Things They Don't Tell You On The Home improvement Shows
DIY Vertical Mosaic Glass Backsplash
What My Husband Figured Out
My husband is an avid do-it-yourselfer when it comes to home improvement project. He has installed cabinets, tiled, painted, done basic plumbing and electrical work, and more. He also likes to watch the home improvement shows for information and inspiration. Over the years, however, he has noticed a disconnect between the tasks as they are presented in the shows and the tasks as they are completed in the real world. In an effort to educate my fellow man/woman, he has compiled a list of differences between diy television and diy reality so that you, the reader, can watch these shows with a more critical eye.
The number one thing that they don't tell you on home improvement shows is that many of the materials are heavy -- very heavy. For example, let's say you are building a deck -- you go to your favorite home improvement store and buy the materials, arranging for delivery. A few days later, a big truck shows up in front of your house and deposits hundreds or thousands of pounds of lumber on your driveway or front lawn. You have to haul that wood to the back yard before you can use it to build your deck. That’s quite a bit of backbreaking labor that, in his experience, gets edited out of the home improvement shows. Plywood, tile and cinderblock are even heavier and more difficult to carry. Large quantities of tile or cinderblock are usually delivers on palates that must be dismantled and disposed of as part of the preparation necessary to begin work. So before you’ve even begun the task proper, you’re already exhausted.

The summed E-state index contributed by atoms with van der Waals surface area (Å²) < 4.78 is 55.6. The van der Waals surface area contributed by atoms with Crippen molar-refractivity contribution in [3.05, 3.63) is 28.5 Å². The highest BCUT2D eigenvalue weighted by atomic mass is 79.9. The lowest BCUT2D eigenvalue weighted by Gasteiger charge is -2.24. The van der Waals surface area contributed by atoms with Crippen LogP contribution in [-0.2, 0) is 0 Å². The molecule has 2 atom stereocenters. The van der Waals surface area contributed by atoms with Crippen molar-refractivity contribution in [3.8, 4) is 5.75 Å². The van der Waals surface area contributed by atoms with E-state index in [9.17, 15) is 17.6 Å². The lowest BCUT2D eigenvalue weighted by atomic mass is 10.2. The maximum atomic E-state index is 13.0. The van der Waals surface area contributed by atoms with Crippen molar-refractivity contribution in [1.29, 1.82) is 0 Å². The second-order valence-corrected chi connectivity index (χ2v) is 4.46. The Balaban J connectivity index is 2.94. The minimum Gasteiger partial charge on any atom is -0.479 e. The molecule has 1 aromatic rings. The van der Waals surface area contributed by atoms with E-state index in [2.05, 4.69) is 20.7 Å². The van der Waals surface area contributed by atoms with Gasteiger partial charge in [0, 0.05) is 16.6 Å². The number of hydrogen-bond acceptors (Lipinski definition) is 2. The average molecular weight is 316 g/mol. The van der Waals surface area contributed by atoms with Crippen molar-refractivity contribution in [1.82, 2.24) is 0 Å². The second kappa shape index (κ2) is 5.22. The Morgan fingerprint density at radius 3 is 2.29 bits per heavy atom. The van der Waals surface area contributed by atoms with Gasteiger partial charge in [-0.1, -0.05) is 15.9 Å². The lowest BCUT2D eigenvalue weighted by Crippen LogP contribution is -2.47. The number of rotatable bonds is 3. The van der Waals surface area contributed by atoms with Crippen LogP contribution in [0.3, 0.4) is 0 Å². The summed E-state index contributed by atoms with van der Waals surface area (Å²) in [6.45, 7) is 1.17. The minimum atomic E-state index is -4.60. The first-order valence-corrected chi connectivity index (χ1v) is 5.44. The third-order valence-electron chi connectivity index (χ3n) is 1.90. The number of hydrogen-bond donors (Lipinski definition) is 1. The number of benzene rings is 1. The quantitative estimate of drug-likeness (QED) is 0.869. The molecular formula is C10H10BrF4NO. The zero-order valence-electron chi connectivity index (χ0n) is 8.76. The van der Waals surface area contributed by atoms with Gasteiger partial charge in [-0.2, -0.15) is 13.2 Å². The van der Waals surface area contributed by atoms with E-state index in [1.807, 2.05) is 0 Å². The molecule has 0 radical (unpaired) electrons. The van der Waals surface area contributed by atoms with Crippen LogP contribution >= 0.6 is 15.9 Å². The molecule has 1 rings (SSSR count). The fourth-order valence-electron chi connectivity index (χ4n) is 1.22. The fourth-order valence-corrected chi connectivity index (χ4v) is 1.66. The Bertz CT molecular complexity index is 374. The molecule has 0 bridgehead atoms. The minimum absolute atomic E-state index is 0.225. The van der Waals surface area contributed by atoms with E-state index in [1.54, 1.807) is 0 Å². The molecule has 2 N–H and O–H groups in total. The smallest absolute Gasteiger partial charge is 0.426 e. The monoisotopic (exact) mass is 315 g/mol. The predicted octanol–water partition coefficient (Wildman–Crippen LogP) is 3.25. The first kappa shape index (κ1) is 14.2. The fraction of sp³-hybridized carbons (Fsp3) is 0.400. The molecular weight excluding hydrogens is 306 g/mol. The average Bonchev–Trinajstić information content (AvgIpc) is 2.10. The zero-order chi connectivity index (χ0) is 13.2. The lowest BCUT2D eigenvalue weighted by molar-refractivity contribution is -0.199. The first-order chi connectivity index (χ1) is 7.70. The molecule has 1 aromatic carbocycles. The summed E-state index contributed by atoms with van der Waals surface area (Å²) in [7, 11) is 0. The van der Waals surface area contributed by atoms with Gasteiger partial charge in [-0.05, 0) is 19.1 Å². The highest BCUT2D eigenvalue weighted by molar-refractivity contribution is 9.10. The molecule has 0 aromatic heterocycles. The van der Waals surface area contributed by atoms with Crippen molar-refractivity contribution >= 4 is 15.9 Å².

Another thing that they don’t tell you on these shows is the tedium that sometimes sets in when you are working on a large project. Tiling a large floor or wall is a good example of this; it’s a task that requires patience and concentration as it’s important to set the tiles correctly so that future tiles will line up. Understandably, the producers of the shows edit out boring and repetitious tasks…but you can’t edit them out of real life! Because of this editing, a steady diet of home improvement shows (without doing the work portrayed) can leave you with an unrealistic opinion of how long it takes to accomplish various tasks.
There is a very subtle but omnipresent concept that home improvement shows gloss over that I’ll call the “hey, this fits exactly!” principle. For example, let’s say you are using a mosaic tile to create a backsplash in your kitchen that you are renovating. With new construction, most dimensions are roughly square and work out to be even sizes (say, 24” instead of 23.68”); this makes it easy to trim out an area with tile. With older construction, however, you don’t always have that luxury. Often, you are faced with the choice of leaving large gaps at the perimeter of the tile field or cutting mosaic tile (which is difficult with tiles that are small and/or glass). I’ve never seen this issue dealt with on a home improvement show, things always seem to magically fit – even the “cute handmade tiles our owner picked up at a local art fair.”
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